A show next month seeks to expose discerning Indian families to the concept of a UK boarding school education and the benefits that such an experience can bring for a student.
The first ever British Boarding Schools Show in India will be held in New Delhi and Mumbai and will bring the registrars and heads from selected leading boarding schools from across the UK.
Families attending the show can discover firsthand what it means to board in the UK and learn about the incredible opportunities that these schools can offer them quite apart from just a world-class academic offering, says William Petty, Director of Bonas MacFarlane Education, London.
Bonas Macfarlane, a provider of private tuition and educational advice in the UK is organizing the show.
There will be special benefits for Indian students.
"An Indian student aiming for a leading UK university or US college can do much to enhance their chances of successful applications merely by moving to a UK-based school," says Petty, adding, data suggests Indian students applying to Cambridge from a UK independent school are 300% more likely to succeed than applying from an Indian school.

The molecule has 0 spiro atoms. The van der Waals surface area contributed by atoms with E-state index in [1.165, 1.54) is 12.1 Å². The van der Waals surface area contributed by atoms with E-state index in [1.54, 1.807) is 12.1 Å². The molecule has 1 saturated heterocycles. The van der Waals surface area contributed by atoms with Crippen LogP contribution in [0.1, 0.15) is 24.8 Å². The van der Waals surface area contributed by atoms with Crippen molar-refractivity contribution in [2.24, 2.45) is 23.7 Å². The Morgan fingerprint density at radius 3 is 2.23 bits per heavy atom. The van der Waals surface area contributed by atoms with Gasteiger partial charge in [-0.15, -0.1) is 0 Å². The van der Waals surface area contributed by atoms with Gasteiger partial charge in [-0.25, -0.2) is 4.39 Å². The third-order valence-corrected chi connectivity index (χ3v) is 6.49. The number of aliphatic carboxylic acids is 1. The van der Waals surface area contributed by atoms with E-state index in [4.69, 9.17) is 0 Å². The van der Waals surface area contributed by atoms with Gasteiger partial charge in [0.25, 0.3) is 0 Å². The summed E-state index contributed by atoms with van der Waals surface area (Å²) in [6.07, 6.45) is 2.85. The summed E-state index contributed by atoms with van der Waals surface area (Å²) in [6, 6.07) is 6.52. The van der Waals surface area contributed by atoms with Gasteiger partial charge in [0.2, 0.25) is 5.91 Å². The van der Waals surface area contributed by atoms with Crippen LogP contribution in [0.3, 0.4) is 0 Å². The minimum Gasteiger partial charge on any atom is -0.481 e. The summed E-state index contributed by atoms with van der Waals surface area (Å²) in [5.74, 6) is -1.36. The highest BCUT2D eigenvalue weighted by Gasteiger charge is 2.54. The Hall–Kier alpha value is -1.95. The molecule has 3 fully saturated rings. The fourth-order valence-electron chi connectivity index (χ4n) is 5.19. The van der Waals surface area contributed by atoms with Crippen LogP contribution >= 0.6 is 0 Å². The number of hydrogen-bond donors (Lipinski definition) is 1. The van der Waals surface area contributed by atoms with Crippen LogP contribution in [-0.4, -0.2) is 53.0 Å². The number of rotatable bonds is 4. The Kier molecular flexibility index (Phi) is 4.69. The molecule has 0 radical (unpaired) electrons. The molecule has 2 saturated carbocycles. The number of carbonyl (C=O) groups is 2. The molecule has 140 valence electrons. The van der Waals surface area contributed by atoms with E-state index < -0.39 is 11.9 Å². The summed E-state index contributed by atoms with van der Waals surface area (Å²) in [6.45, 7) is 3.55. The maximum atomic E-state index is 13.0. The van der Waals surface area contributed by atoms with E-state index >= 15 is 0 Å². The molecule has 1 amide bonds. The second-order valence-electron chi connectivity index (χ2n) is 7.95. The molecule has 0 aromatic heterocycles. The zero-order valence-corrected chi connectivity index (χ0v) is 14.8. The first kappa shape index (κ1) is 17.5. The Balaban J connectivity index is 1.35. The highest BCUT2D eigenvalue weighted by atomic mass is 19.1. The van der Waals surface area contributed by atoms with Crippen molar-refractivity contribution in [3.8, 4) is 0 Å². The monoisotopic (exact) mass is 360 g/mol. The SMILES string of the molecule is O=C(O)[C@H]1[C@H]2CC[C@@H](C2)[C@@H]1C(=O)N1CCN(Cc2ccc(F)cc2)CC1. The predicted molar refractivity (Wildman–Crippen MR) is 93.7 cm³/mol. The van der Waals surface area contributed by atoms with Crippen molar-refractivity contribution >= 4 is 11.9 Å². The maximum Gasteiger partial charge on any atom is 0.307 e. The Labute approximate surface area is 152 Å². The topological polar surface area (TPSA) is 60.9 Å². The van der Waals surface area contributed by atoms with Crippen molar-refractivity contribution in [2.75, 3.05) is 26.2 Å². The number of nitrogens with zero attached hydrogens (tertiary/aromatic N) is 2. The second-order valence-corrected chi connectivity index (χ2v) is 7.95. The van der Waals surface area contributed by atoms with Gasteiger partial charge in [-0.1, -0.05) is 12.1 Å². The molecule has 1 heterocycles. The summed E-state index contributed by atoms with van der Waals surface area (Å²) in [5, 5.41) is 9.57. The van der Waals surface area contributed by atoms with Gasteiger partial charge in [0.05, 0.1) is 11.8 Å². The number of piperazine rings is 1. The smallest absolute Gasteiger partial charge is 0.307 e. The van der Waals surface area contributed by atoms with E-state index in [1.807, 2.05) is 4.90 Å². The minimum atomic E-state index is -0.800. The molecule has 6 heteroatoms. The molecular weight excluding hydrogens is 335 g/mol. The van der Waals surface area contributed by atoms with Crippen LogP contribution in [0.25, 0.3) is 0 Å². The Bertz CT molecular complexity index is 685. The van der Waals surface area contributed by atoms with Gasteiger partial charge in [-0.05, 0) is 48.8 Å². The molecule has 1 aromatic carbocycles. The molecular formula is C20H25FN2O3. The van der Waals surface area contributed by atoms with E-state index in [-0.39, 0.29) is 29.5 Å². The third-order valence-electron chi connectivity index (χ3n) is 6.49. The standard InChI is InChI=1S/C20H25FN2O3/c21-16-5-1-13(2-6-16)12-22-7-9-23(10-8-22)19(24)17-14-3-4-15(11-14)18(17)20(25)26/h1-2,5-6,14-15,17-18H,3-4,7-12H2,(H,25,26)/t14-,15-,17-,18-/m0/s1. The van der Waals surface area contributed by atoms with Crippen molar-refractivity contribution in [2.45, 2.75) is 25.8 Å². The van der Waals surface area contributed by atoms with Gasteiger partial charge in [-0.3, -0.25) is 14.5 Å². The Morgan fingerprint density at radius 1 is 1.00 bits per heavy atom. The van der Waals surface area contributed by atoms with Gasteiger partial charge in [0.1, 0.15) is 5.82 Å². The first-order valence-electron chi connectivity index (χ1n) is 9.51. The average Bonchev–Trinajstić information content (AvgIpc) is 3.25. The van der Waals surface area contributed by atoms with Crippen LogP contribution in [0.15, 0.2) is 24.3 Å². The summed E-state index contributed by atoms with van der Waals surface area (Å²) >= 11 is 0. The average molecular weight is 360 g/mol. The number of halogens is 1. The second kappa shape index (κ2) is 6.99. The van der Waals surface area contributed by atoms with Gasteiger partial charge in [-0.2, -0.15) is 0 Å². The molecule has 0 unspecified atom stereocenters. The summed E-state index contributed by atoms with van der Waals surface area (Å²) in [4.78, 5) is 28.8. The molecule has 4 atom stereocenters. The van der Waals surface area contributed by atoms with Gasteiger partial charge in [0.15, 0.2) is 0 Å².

Petty admits the number of Indians boarding in the UK has fallen over last two decades, as high-achieving schools, like iGCSE, A-level and the IB program, were being founded in India, adding, "In last five years it has begun to rise."
He said an average British boarding school has an array of academic subjects on offer, as well as co-curricular activities, creative arts, etc.
Also, there will be no such condition that mandates students opting for studies in the UK will have to stay there for further studies.
"Student visas apply only to the institution where Indian students are attending on a full-time basis for the duration of the course of study. Once the studies have been completed, the visa expires within a few months," Petty says.
Petty also dismisses the recent reports that some of the UK's most in-demand private schools were willing to accept donations in return for coveted places.
"Many British boarding schools are charitable trusts and whilst their fees seem high they generate very little profit. Therefore the schools rely on donations and endowments to maintain bursaries and develop new facilities," Petty says.
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